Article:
Big thanks to Backcountry Access for sponsoring this avalanche education content. Check out the additional plethora of avalanche safety resources on their website.
If you’ve been around western Colorado skiing for any length of time, you’ve probably heard of Rob Hunker. Starting out with the Crested Butte ski patrol in the 1970s, Rob was instrumental in the development of the Butte’s “extreme terrain, ” as well as the telemark renaissance instigated by other CB patrollers such as Rick Borkovic. He segued into avalanche consulting, and is currently in a stint as a Colorado Department of Transportation (CDOT) and Colorado Avalanche Information Center (CAIC) highway avalanche forecaster for an extensive area of western Colorado — everything from Independence Pass (where he works with the spring opening) all the way down to Slumgullion outside of Lake City in the San Juans.
I met up with Rob in Marble, Colorado, at his office. As a field worker and possible first responder (as well as active backcountry skier), his Marble digs are packed with gear such as avalanche probes and spare backpacks. Every square inch of wall is papered with all manner of reference material and memorabilia. You could probably get him talking for hours about the stuff.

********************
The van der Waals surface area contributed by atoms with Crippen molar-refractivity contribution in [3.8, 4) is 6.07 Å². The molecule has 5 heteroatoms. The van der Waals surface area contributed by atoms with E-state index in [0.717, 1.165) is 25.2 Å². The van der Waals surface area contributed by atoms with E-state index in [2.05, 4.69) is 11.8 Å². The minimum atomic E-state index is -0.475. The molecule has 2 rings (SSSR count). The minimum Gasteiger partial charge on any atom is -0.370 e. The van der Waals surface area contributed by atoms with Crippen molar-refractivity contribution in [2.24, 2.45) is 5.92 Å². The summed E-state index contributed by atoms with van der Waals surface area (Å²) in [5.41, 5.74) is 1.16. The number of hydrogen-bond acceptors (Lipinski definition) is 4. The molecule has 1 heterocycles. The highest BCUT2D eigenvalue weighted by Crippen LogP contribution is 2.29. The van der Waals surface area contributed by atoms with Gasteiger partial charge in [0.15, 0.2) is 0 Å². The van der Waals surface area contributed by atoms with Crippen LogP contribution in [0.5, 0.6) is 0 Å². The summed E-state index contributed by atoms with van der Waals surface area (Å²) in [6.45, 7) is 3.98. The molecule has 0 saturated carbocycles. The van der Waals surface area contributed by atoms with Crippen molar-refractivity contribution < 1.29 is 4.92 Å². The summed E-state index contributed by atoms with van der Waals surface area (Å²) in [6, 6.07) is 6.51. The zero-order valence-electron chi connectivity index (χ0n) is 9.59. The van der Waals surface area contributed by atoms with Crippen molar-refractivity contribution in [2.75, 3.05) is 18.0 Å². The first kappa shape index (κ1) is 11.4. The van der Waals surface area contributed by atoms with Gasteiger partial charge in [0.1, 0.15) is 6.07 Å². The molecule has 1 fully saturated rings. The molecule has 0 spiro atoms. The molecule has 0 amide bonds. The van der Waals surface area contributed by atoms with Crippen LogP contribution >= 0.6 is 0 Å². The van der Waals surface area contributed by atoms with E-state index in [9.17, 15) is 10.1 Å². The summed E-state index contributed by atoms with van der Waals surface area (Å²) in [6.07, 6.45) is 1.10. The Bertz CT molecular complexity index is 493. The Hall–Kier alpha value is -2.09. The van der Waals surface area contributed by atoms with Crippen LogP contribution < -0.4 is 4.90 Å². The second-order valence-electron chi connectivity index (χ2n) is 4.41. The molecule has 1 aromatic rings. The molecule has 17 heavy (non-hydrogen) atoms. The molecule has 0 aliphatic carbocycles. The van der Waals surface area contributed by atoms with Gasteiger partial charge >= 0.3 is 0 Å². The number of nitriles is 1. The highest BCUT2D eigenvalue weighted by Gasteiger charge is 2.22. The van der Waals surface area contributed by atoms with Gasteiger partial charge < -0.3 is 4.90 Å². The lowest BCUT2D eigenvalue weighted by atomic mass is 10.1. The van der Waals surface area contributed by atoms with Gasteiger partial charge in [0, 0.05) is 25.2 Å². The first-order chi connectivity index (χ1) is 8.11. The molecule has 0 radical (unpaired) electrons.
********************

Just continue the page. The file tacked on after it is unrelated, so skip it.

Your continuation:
But our conversation of course turned to the skiing around Marble, and how nearly all of it occurs on fairly active avalanche paths. We agreed that it’s somewhat amazing no one has died yet, though several serious close calls are attention getters. The worst of those was probably the guys a few years ago who got ‘lanched down the steep north face of Whitehouse Mountain, on a ride that is hard to believe they survived. Rob said that slide only involved a surface layer and didn’t step down, and that the backcountry skiers were “grabbing trees on the way down” which probably kept them out of the most violent part of the slide. Even so, they went more than 2,000 vertical feet on a slope as steep as Utah’s Mount Superior.
After some time in Rob’s office we took a walk to view the avy paths off the Quarry Road, where most of the backcountry skiing takes place. While not involving as much vertical as some of the more legendary slide paths around the state, the Quarry avalanches make up for that with shear volume, this being one of the deepest snow accumulation areas in the state. One Mud Gulch slide of a few years ago is a case in point. The apocalyptic avalanche launched off the side of the ravine, went airborne, and snapped the tops off a large grove of aspen trees about twenty feet up from their roots. The trees look like someone gave them a flat-top haircut. Another slide that came down Marble Peak that same year took out a large grove of mature conifer. That one improved the skiing immensely.
In all, fun to hang out with a real pioneer of modern Colorado skiing. If you’re skiing Marble this winter, keep your eyes peeled for Rob. As an avy guru and possible first responder he’s a good guy to know.